After the bomb Manchester was dramatically rejuvenated in a citywide renaissance that today generates millions of pounds in revenue.
The modern day skyline is very different than before. From the glass icon that is Urbis to the breathtaking Beetham Tower, the flair and passion put into the redesign are clear to see. Ian Simpson is a Manchester lad, and architect – it’s him we have to thank for many of the buildings we see in our contemporary city.
No doubt pressure was added to the post-bomb development, the Trafford Centre was due to open in 1998 – at a cost of £600 million. The new design had to be modern, and break down the barriers that existed between the wealthy centre and the ‘poor’ areas to the North.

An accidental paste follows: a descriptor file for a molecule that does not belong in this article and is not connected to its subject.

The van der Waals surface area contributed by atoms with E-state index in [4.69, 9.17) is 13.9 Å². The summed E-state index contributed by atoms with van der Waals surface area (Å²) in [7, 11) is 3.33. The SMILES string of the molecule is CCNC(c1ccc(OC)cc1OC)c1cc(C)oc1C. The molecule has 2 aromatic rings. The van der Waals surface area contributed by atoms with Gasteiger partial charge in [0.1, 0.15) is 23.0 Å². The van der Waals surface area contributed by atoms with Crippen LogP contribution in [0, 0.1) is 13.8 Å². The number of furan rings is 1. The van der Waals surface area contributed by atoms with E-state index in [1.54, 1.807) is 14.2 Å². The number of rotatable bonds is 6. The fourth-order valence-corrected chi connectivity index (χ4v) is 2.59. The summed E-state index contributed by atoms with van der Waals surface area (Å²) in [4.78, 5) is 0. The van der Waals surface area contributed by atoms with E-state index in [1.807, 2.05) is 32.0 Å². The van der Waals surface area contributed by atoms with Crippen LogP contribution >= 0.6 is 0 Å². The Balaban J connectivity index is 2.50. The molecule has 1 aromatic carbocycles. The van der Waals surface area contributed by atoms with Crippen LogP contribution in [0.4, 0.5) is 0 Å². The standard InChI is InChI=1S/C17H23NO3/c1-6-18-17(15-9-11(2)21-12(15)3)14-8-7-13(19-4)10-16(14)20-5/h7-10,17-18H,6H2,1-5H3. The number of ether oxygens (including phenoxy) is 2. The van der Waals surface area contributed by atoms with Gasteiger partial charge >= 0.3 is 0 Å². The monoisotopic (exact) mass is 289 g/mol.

Market Street was where these two worlds merged but there was still the physical barrier of buildings to overcome.
Pre-bomb, The Printworks, then Maxwell House, was empty and abandoned, Urbis was just a car park and there was nothing but wasteland around the Cathedral.
Manchester city centre today is a thriving, cosmopolitan place to be – full of energy, excitement and pride. In 1995 just 300 people lived in the city, today that figure is over 20,000 and growing.
Some people say that without the bomb Manchester could have suffered the same fate as Sheffield, whose city centre was hit by the challenge of out-of-town shopping malls.
Others disagree with this, pointing out that Leeds and other areas have regenerated perfectly well without a bomb ever being involved.
I’m sure the people caught there that day won’t ever see it as a positive event at all. For me it was a very dark day in my home city, but also one that helped to focus minds on how Manchester could be improved; a tragic catalyst that sparked long overdue change.
Down but never out indeed…..
This article was originally written for Within Magazine, where it appears as the cover story in the June edition.